How to Write a Letter to a Parent to Set Up a Playdate

"Mommy, can Becca come over to play?" Chances are, if you've got a child in day care, nursery school or preschool, you're going to get a question like this at some point. But if you don't know Becca or her parents, it's not as simple as just making a phone call. Writing a note to the parents of your child's friend, via email or by hand, is a good way to start the ball rolling for putting together a perfect playdate request.

Introduce yourself to the parent and explain how your child and her child know each other. If you know the parent's name, that's great, but if you don't, it's OK. Just start off with a simple "Hi," and explain who you are. For example, you might write, "Hi there! I'm Kerry Hunt, Timmy's mom. Timmy and your son, Carlos, are in daycare together."

Extend an invitation. When writing to another parent to set up a playdate, you should either invite the child to your home or suggest getting together at a neutral location, such as a playground. For example, you might say, "Jenna loves playing with Sasha. We'd love to have Sasha over for a playdate so the kids can spend more time together."

Discuss scheduling options 1. Mention a day and time that would be convenient for you, or if your schedule is flexible, give the other parent a range of options. For example: "Saturday and Sunday mornings are a good time for us. What would be convenient for you?"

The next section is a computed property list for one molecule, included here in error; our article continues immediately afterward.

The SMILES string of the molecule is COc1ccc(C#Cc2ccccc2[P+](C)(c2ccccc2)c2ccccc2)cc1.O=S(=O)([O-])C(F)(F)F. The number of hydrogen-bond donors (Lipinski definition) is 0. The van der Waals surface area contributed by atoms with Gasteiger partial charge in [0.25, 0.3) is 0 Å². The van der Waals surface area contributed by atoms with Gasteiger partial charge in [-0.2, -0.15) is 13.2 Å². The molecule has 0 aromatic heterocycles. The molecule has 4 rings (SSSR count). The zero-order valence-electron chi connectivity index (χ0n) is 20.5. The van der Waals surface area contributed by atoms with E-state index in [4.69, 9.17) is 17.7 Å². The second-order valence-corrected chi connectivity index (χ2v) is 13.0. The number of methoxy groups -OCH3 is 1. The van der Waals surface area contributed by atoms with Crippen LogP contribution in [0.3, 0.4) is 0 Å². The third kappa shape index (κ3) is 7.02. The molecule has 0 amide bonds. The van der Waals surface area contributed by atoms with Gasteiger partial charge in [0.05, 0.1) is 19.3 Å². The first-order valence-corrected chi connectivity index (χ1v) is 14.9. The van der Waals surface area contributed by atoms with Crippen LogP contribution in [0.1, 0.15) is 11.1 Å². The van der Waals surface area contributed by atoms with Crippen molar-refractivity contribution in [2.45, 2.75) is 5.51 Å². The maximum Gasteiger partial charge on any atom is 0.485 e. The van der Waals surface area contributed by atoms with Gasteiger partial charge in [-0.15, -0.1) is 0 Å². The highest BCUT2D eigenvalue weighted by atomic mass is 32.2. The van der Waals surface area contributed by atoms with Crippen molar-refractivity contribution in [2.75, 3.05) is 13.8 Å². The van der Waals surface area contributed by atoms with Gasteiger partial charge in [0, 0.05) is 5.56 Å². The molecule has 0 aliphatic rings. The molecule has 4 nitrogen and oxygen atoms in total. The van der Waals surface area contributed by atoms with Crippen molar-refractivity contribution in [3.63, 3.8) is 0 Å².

Request a reply. Ask the other parent to get back to you with an answer and some potential times and dates that would work.

Include your contact information. If you're writing by email, the other parent will be able to reply easily, but it's still a good idea to include your phone number. If you're writing by paper, include your email address and your phone number.

Sign off pleasantly. Be sure to sign your message with both your first and last name. It might also be helpful to include who you are in parentheses next to your name to avoid any possible confusion. For example: "Hope to hear from you soon! Regards, Michele Santini (Jordan's mom)."

Send the message. If you don't know the parent's name, it's fine to write something like "For Jacob's Parents" on the envelope. You can then send the message to the other parent by handing it to your child's teacher at drop-off time.


Keep it light and breezy; there's no reason to be overly formal. After all, you're just arranging a casual playdate.


Don't get too involved in details during this first contact with another parent. Once you get an affirmative response from the other parent, you can work out the details of time, location, activities and acceptable snacks.

Related Articles

  1. High School Graduation Etiquette for Divorced Parents
  2. How to Make a Build-A-Bear Birth Certificate Online
  3. How to Write an Introduction Letter to Your Child's Teacher
  4. Fun Things Parents Can Do Together Without Kids
  5. How to Turn Down Nanny Applicants
  6. 10 Reasons a Kid Should Have a Cell Phone
  7. How to Write a Letter From Santa Claus for a Bad Kid
  8. How to Leave Clues for a Scavenger Hunt at Public Places
  9. How to Write a Recommendation Letter for a Parent
  10. How to Write a Sincere Letter to Your Stepdaughters-To-Be
  11. How to Send a Birth Announcement Via Email
  12. Ideas for Birthday Surprises for a Teen Girl at School
  13. How to Cash a Check for a Child
  14. How to Get a Copy of a French Birth Certificate
  15. How to File Taxes for Babysitting
article divider